Even without hard and fast numbers in front of them, most Americans are keenly—and more than ever, personally—aware of the erosion of the middle class. It has become a popular talking point in our news media, an issue every politician has to at least pretend to care about. A new study from Pew Research Center makes it official: after four decades as the largest portion of the American populace, the country’s middle class has dipped to less than half, or 49.9 percent, of the population. Researchers, noting that the numbers have been slowly dwindling over decades, suggest this latest finding likely indicates a tipping point in the disappearance of the middle class.
Households of three with incomes between $42,000 and $126,000 were identified as middle-income earners under the terms of the study. As of 2015, that definition fit 120.8 million adult Americans, while a total of 121.3 million adults qualified as low or upper income. The proportion of middle-class Americans has tumbled to where it now stands from 61 percent in 1971. And even that figure seems slightly shaky considering middle class means different things to different people. Even casting aside uber-expensive cities like New York and San Francisco, supporting a family of three on $42,000 a year would present challenges even in the most affordable parts of the country.
If there is good news to be found—and Pew somehow located it, presumably with a magnifying glass and a pair of tweezers—it is that some of the middle class dropoff has transferred to upper-income households. Researchers observed that while just 14 percent of American adults were upper-income in 1971, that bloc now represents 21 percent of the population. That outpaced the number of Americans who slipped downward, which grew by only four points, from 25 percent in 1971 to 29 percent in 2015. But this strikes me as almost irrationally optimistic thinking: In a country where the wealth gap between the middle class and the upper class is the widest it has been since the numbers were tracked (another finding from Pew), there’s not exactly cause to celebrate the promise of economic mobility.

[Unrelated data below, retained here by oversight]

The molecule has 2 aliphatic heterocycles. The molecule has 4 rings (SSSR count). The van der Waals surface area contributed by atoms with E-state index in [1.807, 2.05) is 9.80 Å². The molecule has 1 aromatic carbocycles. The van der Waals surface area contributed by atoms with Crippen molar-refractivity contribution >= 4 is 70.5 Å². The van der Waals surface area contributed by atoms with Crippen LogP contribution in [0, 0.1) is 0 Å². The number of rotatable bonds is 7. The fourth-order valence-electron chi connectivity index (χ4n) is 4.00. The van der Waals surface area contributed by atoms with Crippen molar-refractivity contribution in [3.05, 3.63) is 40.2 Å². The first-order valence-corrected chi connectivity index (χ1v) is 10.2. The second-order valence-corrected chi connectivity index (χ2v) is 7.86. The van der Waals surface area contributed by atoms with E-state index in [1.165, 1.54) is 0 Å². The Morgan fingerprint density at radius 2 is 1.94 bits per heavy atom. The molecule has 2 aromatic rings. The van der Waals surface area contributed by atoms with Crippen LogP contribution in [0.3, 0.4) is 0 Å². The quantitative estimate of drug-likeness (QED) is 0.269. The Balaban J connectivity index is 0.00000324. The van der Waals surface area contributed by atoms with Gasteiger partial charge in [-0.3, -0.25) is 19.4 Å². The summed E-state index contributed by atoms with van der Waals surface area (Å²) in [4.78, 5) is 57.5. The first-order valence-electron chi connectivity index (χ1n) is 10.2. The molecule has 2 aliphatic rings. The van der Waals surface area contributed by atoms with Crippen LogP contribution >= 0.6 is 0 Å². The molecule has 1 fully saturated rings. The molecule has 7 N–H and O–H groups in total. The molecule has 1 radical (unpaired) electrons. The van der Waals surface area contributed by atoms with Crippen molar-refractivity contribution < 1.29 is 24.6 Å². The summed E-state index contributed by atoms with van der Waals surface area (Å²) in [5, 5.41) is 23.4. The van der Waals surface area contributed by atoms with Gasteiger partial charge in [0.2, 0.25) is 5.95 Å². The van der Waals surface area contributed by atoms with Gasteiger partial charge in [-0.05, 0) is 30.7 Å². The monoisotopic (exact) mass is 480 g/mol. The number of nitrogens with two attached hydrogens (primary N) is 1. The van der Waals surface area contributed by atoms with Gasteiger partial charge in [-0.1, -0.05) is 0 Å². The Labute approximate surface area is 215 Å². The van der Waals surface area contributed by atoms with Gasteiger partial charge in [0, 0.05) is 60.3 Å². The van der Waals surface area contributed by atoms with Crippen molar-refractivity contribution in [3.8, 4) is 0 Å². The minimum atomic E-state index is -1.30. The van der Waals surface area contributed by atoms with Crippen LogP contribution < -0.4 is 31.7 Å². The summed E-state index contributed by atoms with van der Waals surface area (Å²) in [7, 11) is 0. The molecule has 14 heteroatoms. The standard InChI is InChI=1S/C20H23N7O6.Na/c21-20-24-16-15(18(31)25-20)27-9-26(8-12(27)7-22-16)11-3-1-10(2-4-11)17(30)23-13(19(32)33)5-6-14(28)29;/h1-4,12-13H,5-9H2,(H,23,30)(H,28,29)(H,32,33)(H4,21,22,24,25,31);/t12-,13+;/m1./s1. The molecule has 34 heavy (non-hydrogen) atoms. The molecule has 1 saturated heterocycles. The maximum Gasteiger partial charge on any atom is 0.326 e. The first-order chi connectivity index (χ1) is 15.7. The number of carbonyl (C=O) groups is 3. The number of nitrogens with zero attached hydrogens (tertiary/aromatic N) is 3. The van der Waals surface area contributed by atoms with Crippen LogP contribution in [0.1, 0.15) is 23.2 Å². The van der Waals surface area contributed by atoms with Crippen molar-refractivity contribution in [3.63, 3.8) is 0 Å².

What’s more, as Pew researchers point out, while middle-class households saw their incomes grow from $54,682 to $73,392 between 1970 to 2014 (in 2014 dollars), they still didn’t make the monetary leaps of wealthier Americans. The 34 percent income gain of the middle class lagged behind the 47 percent income increase upper-income households experienced. Meanwhile, low-income households, predictably, fared worst of all: Their income increased only 28 percent.
These findings further darken the already dim economic prospects of most Americans. Pew notes that the numbers also reflect the hit many American households took as a result of back-to-back recessions in 2001 and 2007.
Earlier this year, a Gallup survey found that over the last eight years, Americans have become far less likely to self-identify as middle class. Between 2001 and 2008, roughly 60 percent of Americans described themselves as middle or upper class. That number has fallen to 51 percent, proving many Americans are perhaps more in tune with their financial reality than is often suggested.
The Los Angeles Times spoke with Patrick Egan, who teaches politics at New York University. He sees the potential for a shift in public sentiment, and ultimately, public policy, around “redistribution.”
“Americans are always kind of reluctant to embrace open class warfare,” Egan told the Times. "But if more Americans are under the idea of placing themselves at the bottom, you'll see politicians follow.”